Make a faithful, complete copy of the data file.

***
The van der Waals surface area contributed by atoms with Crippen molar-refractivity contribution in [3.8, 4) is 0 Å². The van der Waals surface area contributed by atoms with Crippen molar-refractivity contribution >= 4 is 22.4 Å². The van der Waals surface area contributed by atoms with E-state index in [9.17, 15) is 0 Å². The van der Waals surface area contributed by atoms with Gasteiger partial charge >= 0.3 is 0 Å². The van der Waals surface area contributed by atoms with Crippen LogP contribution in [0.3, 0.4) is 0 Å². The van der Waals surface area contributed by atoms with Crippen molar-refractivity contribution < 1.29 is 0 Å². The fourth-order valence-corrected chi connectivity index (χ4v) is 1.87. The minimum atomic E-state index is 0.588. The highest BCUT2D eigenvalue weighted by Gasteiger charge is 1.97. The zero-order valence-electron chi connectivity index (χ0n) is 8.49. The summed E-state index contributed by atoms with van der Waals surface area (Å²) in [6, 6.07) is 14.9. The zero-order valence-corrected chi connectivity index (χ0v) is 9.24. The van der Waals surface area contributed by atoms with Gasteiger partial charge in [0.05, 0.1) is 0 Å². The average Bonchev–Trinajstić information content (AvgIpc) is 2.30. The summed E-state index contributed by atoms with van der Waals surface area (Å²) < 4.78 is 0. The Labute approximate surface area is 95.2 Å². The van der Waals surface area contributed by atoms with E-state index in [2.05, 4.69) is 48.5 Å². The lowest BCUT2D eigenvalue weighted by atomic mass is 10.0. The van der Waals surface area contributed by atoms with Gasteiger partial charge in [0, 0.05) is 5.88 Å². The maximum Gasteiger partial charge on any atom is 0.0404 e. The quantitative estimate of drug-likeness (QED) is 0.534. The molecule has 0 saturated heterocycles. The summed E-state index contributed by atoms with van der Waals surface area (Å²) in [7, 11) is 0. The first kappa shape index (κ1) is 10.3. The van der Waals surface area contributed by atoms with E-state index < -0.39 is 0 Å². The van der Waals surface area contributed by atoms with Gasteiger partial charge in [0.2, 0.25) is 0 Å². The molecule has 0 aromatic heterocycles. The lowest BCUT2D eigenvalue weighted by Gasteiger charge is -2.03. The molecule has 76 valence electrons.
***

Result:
The van der Waals surface area contributed by atoms with Crippen molar-refractivity contribution in [3.8, 4) is 0 Å². The van der Waals surface area contributed by atoms with Crippen molar-refractivity contribution >= 4 is 22.4 Å². The van der Waals surface area contributed by atoms with E-state index in [9.17, 15) is 0 Å². The van der Waals surface area contributed by atoms with Gasteiger partial charge >= 0.3 is 0 Å². The van der Waals surface area contributed by atoms with Crippen LogP contribution in [0.3, 0.4) is 0 Å². The van der Waals surface area contributed by atoms with Crippen molar-refractivity contribution < 1.29 is 0 Å². The fourth-order valence-corrected chi connectivity index (χ4v) is 1.87. The minimum atomic E-state index is 0.588. The highest BCUT2D eigenvalue weighted by Gasteiger charge is 1.97. The zero-order valence-electron chi connectivity index (χ0n) is 8.49. The summed E-state index contributed by atoms with van der Waals surface area (Å²) in [6, 6.07) is 14.9. The zero-order valence-corrected chi connectivity index (χ0v) is 9.24. The van der Waals surface area contributed by atoms with Gasteiger partial charge in [0.05, 0.1) is 0 Å². The average Bonchev–Trinajstić information content (AvgIpc) is 2.30. The summed E-state index contributed by atoms with van der Waals surface area (Å²) < 4.78 is 0. The Labute approximate surface area is 95.2 Å². The van der Waals surface area contributed by atoms with E-state index in [2.05, 4.69) is 48.5 Å². The lowest BCUT2D eigenvalue weighted by atomic mass is 10.0. The van der Waals surface area contributed by atoms with Gasteiger partial charge in [0, 0.05) is 5.88 Å². The maximum Gasteiger partial charge on any atom is 0.0404 e. The quantitative estimate of drug-likeness (QED) is 0.534. The molecule has 0 saturated heterocycles. The summed E-state index contributed by atoms with van der Waals surface area (Å²) in [7, 11) is 0. The first kappa shape index (κ1) is 10.3. The van der Waals surface area contributed by atoms with E-state index < -0.39 is 0 Å². The van der Waals surface area contributed by atoms with Gasteiger partial charge in [0.2, 0.25) is 0 Å². The molecule has 0 aromatic heterocycles. The lowest BCUT2D eigenvalue weighted by Gasteiger charge is -2.03. The molecule has 76 valence electrons.